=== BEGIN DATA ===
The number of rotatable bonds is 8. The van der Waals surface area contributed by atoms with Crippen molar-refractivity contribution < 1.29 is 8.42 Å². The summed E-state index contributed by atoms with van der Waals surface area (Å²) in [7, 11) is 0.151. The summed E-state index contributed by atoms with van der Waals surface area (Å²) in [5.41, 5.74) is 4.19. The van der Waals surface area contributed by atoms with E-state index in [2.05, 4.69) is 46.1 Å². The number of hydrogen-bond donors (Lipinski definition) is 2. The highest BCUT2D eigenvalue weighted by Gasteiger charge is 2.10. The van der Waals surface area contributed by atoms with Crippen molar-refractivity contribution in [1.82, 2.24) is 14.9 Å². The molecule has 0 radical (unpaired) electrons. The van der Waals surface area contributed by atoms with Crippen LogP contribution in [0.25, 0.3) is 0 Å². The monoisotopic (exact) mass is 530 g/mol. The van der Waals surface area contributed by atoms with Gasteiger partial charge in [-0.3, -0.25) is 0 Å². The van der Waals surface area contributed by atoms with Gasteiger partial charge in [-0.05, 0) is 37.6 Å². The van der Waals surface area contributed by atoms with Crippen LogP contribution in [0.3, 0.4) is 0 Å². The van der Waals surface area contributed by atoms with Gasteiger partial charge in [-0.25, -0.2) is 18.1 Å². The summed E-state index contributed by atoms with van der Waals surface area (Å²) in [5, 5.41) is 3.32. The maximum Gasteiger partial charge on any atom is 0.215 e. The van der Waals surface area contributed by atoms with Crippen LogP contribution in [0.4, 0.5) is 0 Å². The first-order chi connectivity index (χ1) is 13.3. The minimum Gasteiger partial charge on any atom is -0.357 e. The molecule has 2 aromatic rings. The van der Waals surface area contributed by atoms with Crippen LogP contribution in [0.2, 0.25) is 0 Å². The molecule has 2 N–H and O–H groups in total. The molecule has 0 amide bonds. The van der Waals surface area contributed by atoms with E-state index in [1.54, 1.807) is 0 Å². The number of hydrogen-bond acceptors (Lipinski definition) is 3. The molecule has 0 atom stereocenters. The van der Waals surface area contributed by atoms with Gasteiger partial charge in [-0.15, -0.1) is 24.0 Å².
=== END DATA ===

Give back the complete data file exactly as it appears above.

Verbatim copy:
The number of rotatable bonds is 8. The van der Waals surface area contributed by atoms with Crippen molar-refractivity contribution < 1.29 is 8.42 Å². The summed E-state index contributed by atoms with van der Waals surface area (Å²) in [7, 11) is 0.151. The summed E-state index contributed by atoms with van der Waals surface area (Å²) in [5.41, 5.74) is 4.19. The van der Waals surface area contributed by atoms with E-state index in [2.05, 4.69) is 46.1 Å². The number of hydrogen-bond donors (Lipinski definition) is 2. The highest BCUT2D eigenvalue weighted by Gasteiger charge is 2.10. The van der Waals surface area contributed by atoms with Crippen molar-refractivity contribution in [1.82, 2.24) is 14.9 Å². The molecule has 0 radical (unpaired) electrons. The van der Waals surface area contributed by atoms with Crippen LogP contribution in [0.25, 0.3) is 0 Å². The monoisotopic (exact) mass is 530 g/mol. The van der Waals surface area contributed by atoms with Gasteiger partial charge in [-0.3, -0.25) is 0 Å². The van der Waals surface area contributed by atoms with Gasteiger partial charge in [-0.05, 0) is 37.6 Å². The van der Waals surface area contributed by atoms with Crippen LogP contribution in [0.3, 0.4) is 0 Å². The van der Waals surface area contributed by atoms with Gasteiger partial charge in [-0.25, -0.2) is 18.1 Å². The summed E-state index contributed by atoms with van der Waals surface area (Å²) in [5, 5.41) is 3.32. The maximum Gasteiger partial charge on any atom is 0.215 e. The van der Waals surface area contributed by atoms with Crippen LogP contribution in [0.4, 0.5) is 0 Å². The first-order chi connectivity index (χ1) is 13.3. The minimum Gasteiger partial charge on any atom is -0.357 e. The molecule has 2 aromatic rings. The van der Waals surface area contributed by atoms with Crippen LogP contribution in [0.2, 0.25) is 0 Å². The molecule has 2 N–H and O–H groups in total. The molecule has 0 amide bonds. The van der Waals surface area contributed by atoms with E-state index in [1.54, 1.807) is 0 Å². The number of hydrogen-bond acceptors (Lipinski definition) is 3. The molecule has 0 atom stereocenters. The van der Waals surface area contributed by atoms with Gasteiger partial charge in [-0.15, -0.1) is 24.0 Å².